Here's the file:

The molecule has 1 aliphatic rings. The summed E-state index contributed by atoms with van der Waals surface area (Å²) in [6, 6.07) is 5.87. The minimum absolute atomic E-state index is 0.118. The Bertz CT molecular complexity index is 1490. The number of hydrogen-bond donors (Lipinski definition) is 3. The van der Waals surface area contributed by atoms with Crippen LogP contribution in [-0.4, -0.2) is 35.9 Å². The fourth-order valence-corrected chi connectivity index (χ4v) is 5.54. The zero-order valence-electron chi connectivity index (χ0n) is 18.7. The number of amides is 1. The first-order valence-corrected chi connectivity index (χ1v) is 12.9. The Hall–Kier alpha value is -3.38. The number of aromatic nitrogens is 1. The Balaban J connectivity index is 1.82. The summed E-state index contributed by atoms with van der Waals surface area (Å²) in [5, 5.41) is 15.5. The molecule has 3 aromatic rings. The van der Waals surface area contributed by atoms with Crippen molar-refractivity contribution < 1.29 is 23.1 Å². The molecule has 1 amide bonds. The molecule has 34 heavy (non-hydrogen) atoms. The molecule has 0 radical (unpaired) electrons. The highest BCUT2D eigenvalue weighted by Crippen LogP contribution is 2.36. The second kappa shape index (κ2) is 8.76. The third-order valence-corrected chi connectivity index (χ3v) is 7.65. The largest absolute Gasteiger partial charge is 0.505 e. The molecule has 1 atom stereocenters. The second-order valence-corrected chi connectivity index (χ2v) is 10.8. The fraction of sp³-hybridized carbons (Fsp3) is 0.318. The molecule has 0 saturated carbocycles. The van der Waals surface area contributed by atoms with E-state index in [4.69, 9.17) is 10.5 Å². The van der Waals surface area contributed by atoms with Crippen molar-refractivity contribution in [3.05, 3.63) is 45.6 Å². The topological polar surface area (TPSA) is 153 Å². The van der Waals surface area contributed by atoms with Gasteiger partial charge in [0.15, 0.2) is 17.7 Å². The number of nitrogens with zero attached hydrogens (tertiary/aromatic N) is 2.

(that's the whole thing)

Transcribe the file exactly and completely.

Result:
The molecule has 1 aliphatic rings. The summed E-state index contributed by atoms with van der Waals surface area (Å²) in [6, 6.07) is 5.87. The minimum absolute atomic E-state index is 0.118. The Bertz CT molecular complexity index is 1490. The number of hydrogen-bond donors (Lipinski definition) is 3. The van der Waals surface area contributed by atoms with Crippen LogP contribution in [-0.4, -0.2) is 35.9 Å². The fourth-order valence-corrected chi connectivity index (χ4v) is 5.54. The zero-order valence-electron chi connectivity index (χ0n) is 18.7. The number of amides is 1. The first-order valence-corrected chi connectivity index (χ1v) is 12.9. The Hall–Kier alpha value is -3.38. The number of aromatic nitrogens is 1. The Balaban J connectivity index is 1.82. The summed E-state index contributed by atoms with van der Waals surface area (Å²) in [5, 5.41) is 15.5. The molecule has 3 aromatic rings. The van der Waals surface area contributed by atoms with Crippen molar-refractivity contribution < 1.29 is 23.1 Å². The molecule has 1 amide bonds. The molecule has 34 heavy (non-hydrogen) atoms. The molecule has 0 radical (unpaired) electrons. The highest BCUT2D eigenvalue weighted by Crippen LogP contribution is 2.36. The second kappa shape index (κ2) is 8.76. The third-order valence-corrected chi connectivity index (χ3v) is 7.65. The largest absolute Gasteiger partial charge is 0.505 e. The molecule has 1 atom stereocenters. The second-order valence-corrected chi connectivity index (χ2v) is 10.8. The fraction of sp³-hybridized carbons (Fsp3) is 0.318. The molecule has 0 saturated carbocycles. The van der Waals surface area contributed by atoms with E-state index in [4.69, 9.17) is 10.5 Å². The van der Waals surface area contributed by atoms with Crippen molar-refractivity contribution in [3.05, 3.63) is 45.6 Å². The topological polar surface area (TPSA) is 153 Å². The van der Waals surface area contributed by atoms with Gasteiger partial charge in [0.15, 0.2) is 17.7 Å². The number of nitrogens with zero attached hydrogens (tertiary/aromatic N) is 2.